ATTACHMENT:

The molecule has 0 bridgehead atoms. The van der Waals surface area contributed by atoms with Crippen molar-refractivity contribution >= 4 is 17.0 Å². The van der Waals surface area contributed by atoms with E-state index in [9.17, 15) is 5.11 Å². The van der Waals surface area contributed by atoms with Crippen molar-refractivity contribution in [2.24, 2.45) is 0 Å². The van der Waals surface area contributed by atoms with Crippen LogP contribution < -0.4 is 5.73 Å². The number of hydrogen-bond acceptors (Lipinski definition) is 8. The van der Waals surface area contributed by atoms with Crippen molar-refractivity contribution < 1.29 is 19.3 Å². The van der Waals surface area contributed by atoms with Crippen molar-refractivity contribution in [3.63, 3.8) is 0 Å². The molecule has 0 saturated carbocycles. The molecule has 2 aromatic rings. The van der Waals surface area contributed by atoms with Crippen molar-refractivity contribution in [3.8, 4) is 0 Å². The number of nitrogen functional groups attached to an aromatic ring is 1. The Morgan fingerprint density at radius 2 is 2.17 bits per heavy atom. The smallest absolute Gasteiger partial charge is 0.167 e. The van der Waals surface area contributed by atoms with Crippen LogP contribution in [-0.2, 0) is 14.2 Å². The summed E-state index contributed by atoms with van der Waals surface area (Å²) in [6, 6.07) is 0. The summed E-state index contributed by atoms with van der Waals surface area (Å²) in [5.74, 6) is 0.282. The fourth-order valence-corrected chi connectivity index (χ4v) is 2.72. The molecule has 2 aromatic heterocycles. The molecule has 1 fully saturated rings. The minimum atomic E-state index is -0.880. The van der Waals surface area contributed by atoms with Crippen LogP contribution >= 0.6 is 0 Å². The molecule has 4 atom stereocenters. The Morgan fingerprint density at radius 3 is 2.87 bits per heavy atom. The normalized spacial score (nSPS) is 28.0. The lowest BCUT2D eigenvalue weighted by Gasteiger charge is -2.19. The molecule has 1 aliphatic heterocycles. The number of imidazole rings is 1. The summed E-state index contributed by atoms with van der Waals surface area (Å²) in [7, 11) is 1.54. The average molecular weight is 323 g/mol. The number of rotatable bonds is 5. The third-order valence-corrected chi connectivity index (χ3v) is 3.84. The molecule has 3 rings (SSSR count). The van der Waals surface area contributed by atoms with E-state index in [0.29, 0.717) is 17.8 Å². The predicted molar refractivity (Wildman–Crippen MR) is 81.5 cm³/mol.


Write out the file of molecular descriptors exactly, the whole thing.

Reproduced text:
The molecule has 0 bridgehead atoms. The van der Waals surface area contributed by atoms with Crippen molar-refractivity contribution >= 4 is 17.0 Å². The van der Waals surface area contributed by atoms with E-state index in [9.17, 15) is 5.11 Å². The van der Waals surface area contributed by atoms with Crippen molar-refractivity contribution in [2.24, 2.45) is 0 Å². The van der Waals surface area contributed by atoms with Crippen LogP contribution < -0.4 is 5.73 Å². The number of hydrogen-bond acceptors (Lipinski definition) is 8. The van der Waals surface area contributed by atoms with Crippen molar-refractivity contribution < 1.29 is 19.3 Å². The van der Waals surface area contributed by atoms with Crippen molar-refractivity contribution in [3.63, 3.8) is 0 Å². The molecule has 0 saturated carbocycles. The molecule has 2 aromatic rings. The van der Waals surface area contributed by atoms with Crippen molar-refractivity contribution in [3.8, 4) is 0 Å². The number of nitrogen functional groups attached to an aromatic ring is 1. The Morgan fingerprint density at radius 2 is 2.17 bits per heavy atom. The smallest absolute Gasteiger partial charge is 0.167 e. The van der Waals surface area contributed by atoms with Crippen LogP contribution in [-0.2, 0) is 14.2 Å². The summed E-state index contributed by atoms with van der Waals surface area (Å²) in [6, 6.07) is 0. The summed E-state index contributed by atoms with van der Waals surface area (Å²) in [5.74, 6) is 0.282. The fourth-order valence-corrected chi connectivity index (χ4v) is 2.72. The molecule has 2 aromatic heterocycles. The molecule has 1 fully saturated rings. The minimum atomic E-state index is -0.880. The van der Waals surface area contributed by atoms with Crippen LogP contribution >= 0.6 is 0 Å². The molecule has 4 atom stereocenters. The Morgan fingerprint density at radius 3 is 2.87 bits per heavy atom. The normalized spacial score (nSPS) is 28.0. The lowest BCUT2D eigenvalue weighted by Gasteiger charge is -2.19. The molecule has 1 aliphatic heterocycles. The number of imidazole rings is 1. The summed E-state index contributed by atoms with van der Waals surface area (Å²) in [7, 11) is 1.54. The average molecular weight is 323 g/mol. The number of rotatable bonds is 5. The third-order valence-corrected chi connectivity index (χ3v) is 3.84. The molecule has 3 rings (SSSR count). The van der Waals surface area contributed by atoms with E-state index in [0.29, 0.717) is 17.8 Å². The predicted molar refractivity (Wildman–Crippen MR) is 81.5 cm³/mol.